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BAD WATER PIPES DEMAND ACTION

September 18, 2012

DERBY/DERBY LINE - The water pipes on Elm Street in Derby Line do not have enough water pressure to put out fires in an effective manner. They are too small.
The issue came to light over the summer when an Elm Street home caught fire. The fire department got the fire under control, but it took longer than it should have, said fire Chief Craig Ellam. “We were hampered by the low water pressure. It’s a bad system,” Ellam said.
Derby Line Village Trustees say they were not aware the problem existed prior to the fire, even though they were aware of other problems with the village's water system. Since then, the trustees have been working to address the issue, which is a priority as the Derby Elementary School is located on Elm Street, along with many homes.
The east section of Elm Street is in Derby Line and then it becomes the Town of Derby, traveling west toward the school. Village trustees will have a preliminary meeting with engineers to determine the best way to address the problem.
The trustees sat down with the Derby Select Board Monday evening to discuss the issue. The select board agreed to work with Derby Line to address the problem.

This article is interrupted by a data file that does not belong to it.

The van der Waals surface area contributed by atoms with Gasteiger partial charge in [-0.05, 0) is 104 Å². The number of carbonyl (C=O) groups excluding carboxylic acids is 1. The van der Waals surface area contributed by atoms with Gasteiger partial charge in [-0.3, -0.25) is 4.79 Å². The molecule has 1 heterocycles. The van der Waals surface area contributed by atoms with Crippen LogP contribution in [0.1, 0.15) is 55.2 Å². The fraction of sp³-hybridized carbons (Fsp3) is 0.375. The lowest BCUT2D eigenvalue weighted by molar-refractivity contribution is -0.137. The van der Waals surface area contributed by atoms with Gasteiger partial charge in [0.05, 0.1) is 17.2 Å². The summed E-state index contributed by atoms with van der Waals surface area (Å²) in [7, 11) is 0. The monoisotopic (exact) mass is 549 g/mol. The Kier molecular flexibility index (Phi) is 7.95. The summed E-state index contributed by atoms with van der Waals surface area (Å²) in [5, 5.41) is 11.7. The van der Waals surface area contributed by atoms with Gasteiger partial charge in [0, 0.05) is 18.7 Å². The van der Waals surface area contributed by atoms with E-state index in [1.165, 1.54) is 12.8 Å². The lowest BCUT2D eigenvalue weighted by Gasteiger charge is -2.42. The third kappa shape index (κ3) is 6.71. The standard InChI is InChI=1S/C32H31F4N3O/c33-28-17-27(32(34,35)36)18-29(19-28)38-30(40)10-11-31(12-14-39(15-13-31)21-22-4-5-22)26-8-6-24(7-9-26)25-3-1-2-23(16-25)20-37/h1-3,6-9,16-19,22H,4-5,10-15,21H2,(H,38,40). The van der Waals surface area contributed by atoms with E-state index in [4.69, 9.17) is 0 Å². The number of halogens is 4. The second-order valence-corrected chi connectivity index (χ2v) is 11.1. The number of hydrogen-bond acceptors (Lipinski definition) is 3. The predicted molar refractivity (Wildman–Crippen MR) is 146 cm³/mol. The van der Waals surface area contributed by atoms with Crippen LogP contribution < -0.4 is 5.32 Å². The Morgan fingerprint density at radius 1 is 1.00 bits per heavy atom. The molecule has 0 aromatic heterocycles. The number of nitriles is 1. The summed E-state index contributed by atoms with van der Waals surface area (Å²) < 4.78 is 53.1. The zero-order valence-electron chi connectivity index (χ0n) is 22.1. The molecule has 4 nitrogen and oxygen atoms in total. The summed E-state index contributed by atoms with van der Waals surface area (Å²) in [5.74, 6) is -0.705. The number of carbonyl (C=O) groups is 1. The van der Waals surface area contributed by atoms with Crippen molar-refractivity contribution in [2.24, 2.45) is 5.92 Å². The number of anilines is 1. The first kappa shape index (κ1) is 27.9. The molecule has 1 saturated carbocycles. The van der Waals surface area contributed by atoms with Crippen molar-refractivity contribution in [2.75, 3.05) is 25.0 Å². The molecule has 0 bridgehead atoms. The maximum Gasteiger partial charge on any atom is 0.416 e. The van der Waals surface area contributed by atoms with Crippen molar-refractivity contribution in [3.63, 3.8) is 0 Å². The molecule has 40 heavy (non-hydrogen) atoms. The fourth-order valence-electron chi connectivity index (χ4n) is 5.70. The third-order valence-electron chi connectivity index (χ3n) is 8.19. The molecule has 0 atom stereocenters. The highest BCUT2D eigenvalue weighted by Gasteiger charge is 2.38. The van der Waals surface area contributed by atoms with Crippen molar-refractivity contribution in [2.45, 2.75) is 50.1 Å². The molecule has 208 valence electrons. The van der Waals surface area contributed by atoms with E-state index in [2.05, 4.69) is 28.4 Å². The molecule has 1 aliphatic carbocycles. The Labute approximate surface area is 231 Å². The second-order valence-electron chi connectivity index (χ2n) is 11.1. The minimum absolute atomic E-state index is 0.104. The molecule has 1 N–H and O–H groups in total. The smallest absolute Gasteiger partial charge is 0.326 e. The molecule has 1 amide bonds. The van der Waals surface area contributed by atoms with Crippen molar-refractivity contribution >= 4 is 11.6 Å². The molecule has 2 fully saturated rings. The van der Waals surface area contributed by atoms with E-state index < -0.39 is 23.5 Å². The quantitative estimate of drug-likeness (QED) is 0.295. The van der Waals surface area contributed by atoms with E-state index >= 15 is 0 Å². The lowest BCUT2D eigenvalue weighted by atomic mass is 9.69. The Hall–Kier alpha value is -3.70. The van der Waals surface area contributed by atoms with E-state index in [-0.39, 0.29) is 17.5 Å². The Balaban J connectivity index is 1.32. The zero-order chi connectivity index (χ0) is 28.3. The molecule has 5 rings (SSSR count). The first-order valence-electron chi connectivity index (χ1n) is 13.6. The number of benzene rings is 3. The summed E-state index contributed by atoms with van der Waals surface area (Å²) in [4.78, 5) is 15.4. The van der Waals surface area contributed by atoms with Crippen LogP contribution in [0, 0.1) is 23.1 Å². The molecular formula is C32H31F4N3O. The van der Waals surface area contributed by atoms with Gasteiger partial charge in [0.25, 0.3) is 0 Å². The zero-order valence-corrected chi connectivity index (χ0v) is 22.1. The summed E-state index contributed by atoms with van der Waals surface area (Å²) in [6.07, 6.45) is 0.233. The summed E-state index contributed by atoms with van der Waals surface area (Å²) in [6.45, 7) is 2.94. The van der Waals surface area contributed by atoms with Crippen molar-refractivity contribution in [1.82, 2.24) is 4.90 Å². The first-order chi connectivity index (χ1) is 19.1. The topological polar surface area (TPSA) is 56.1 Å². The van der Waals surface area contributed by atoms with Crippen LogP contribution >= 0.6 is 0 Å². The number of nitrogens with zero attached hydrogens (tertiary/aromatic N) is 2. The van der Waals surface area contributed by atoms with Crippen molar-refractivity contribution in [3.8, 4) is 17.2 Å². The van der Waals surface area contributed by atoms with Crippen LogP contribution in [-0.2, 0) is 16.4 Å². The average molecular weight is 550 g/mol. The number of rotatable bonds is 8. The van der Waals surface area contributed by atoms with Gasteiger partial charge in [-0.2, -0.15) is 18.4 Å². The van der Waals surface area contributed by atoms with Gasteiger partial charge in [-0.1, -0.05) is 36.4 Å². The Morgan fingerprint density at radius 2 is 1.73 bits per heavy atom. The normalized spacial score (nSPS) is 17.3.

In an interview Tuesday, Derby Select Board Chairman Brian Smith said the school and homes in the area of Elm Street need a system that is 100 percent adequate in providing coverage in the event of a fire, not 50, or even 75 percent. “It will be a joint effort,” he said, noting that no one is at fault, it was just an unknown issue. Smith said he was also unaware of the issue prior to the house fire.
In a previous interview, Fire Chief Ellam had said if a fire broke out at the school the fire fighters would struggle. The school has fire retardant construction but lacks sprinklers.
Brian Fletcher, the Road Supervisor of Derby Line, said that if a large fire broke out on Elm Street up to the school, emergency responders would have to truck water to the site, which would add time when seconds count.
Fletcher, whose department maintains water and sewer lines for the village, said that the water lines are old and change in diameter from four to six inches and back to four.
The village also suffers from old pipes and water dirty with rust, sand and other debris, and trustees have been discussing upgrading the system, however the high cost of an engineering study along with upgrades has prompted the trustees to wait and look for grants. Now that safety is a concern, they are going to address the problem on Elm Street with the town’s help.

 

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